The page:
“Yes, I’m done with school,” said a young bridegroom to me when I asked him about his educational status and future.
My response was spontaneous and swift: “Well, now the education really begins because learning is a lifelong process.”
I’m sure he wasn’t ready for me to say that. He was marrying a beautiful young woman who was finishing her baccalaureate degree, had a pretty good job as a chef, and figured his life couldn’t get any better. But I had to plant the seed because metaphorically I am an educational farmer and entrepreneur, one who sees the wide open stretches of fertile minds of people, young and old, employed and unemployed and figures everyone should be doing something to enhance his or her capacity to learn.
As I was driving home after the wedding, I couldn’t help but think about the 81-year-old GED graduate who haltingly crawled out of her wheelchair, grabbed her walker, and shuffled cautiously across the stage at a Lewis-Clark State College General Educational Development (GED) graduation to receive her GED certificate. Tears swelled up in my eyes as I watched her walk back to her wheelchair and sit back down. The crowd gave her a standing ovation.
I also thought about the 78-year-old GED graduate at Eastern Idaho Technical College (EITC) some years ago who said, “I am getting my GED because I know I will be a good example to my grandchildren.” Donned in traditional cap and gown, she, too, received a standing ovation as she walked across the stage and waved to her family.
Often, I also think of the 30 or so “more mature adults” who all trundled to Lewiston once during the month of June to participate in an Elderhostel activity. These adults came from across the country and are all over 50, many of them in their 60s, and will participate in a week-long course that will introduced them to Lewis and Clark and the Corps of Discovery. Many of the these Elderhostelers have been to one or more Elderhostel activities around the United States during the past year. Their education might have ended several decades ago, but their learning has never stopped. Instead, they seek opportunities to learn because, as one of them commented, “I love to learn.”
At the opening session when I heard this phrase at their opening dinner, I marveled at it, yet simultaneously wondered how we could instill this progressive, albeit simple, philosophy in young people in grade school or junior or senior high school. These young people’s repetitious phrase is diametrically opposed to the senior citizens’: “I can’t wait to get out of school. I’m so burned out.”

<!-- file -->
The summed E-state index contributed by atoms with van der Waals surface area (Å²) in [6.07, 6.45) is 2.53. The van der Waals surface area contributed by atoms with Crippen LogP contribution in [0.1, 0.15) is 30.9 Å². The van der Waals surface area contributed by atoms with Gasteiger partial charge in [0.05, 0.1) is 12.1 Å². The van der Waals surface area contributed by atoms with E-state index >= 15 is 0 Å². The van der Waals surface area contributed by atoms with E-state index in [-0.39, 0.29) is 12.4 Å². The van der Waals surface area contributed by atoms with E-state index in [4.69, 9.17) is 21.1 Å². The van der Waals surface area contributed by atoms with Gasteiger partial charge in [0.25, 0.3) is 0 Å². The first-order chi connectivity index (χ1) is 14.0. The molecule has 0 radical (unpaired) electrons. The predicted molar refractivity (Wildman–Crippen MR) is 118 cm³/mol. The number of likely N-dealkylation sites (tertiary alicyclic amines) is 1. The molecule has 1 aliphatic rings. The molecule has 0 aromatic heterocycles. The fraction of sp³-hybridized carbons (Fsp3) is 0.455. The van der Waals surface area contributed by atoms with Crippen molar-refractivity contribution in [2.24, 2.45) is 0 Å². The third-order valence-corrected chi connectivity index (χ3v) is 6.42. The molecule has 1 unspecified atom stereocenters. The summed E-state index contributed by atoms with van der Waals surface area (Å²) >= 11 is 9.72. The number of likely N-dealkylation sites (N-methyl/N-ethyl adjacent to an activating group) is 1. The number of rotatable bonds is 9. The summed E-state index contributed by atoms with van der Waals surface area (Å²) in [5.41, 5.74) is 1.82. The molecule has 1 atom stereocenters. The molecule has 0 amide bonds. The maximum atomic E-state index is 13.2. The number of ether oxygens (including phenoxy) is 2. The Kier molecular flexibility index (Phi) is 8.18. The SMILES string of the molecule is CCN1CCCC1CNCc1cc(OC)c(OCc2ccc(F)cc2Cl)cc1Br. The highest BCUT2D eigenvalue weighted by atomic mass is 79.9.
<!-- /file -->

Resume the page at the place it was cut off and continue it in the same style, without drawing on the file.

When I hear this phrase, I want to literally scream: “Don’t say that! Don’t quit the process now! Your foundation has already been laid. Courage, and on to the victory.” After I calm down, I find solace in the fact that they will go on. Many of them just need to experience the jolt of menial labor or no job at all to open their eyes to learning and the prospects of an enhanced life.
In speeches, I often used the Jaime Escalante’s phrase, “Free, free, free, knowledge; bring you own containers.” Life is all about that phrase. Knowledge oozes out of every corner and crack. Often it just seeps by us or hangs from luscious baskets within our reach, but often we do not take advantage of the proliferation of knowledge. Or we fail to pack around our own containers, our buckets. Or worse, just the bottoms of our buckets are covered, and we say “I’ve got all the knowledge I want.”
Sometimes our buckets are like the old wire baskets I used to pick potatoes (a.k.a. “spuds”) in Eastern Idaho. They did not fill up by themselves. In order to pick a sack full of hardy Russets, my partner—most of the time my brother—and I had to bend over our baskets and reach for the potatoes. After dumping our full baskets in the gunny sack, we set the sack in the furrow between us and began again. Then, the truck would come by and take the sack to the spud cellar where they stored them until they were ready to sell.
Our gathering of knowledge parallels spud picking. It takes a bit of effort to fill our buckets. We may have to bend our backs, stretch our minds, work midst wind and snow storms and tauntings of others, and maybe even make a few sacrifices. But in the end, it’s all worth it. Like spuds in the cellar, knowledge stores easily in our minds until we need to use it. But we also need to couple it with everyday experiences so we can make the appropriate connections.
Learning is an investment, one that yields high benefits and interest. Because of the many changes in the world and the workplace, you may need to withdraw these resources at any given time. Invest now and often and keep your bank account growing.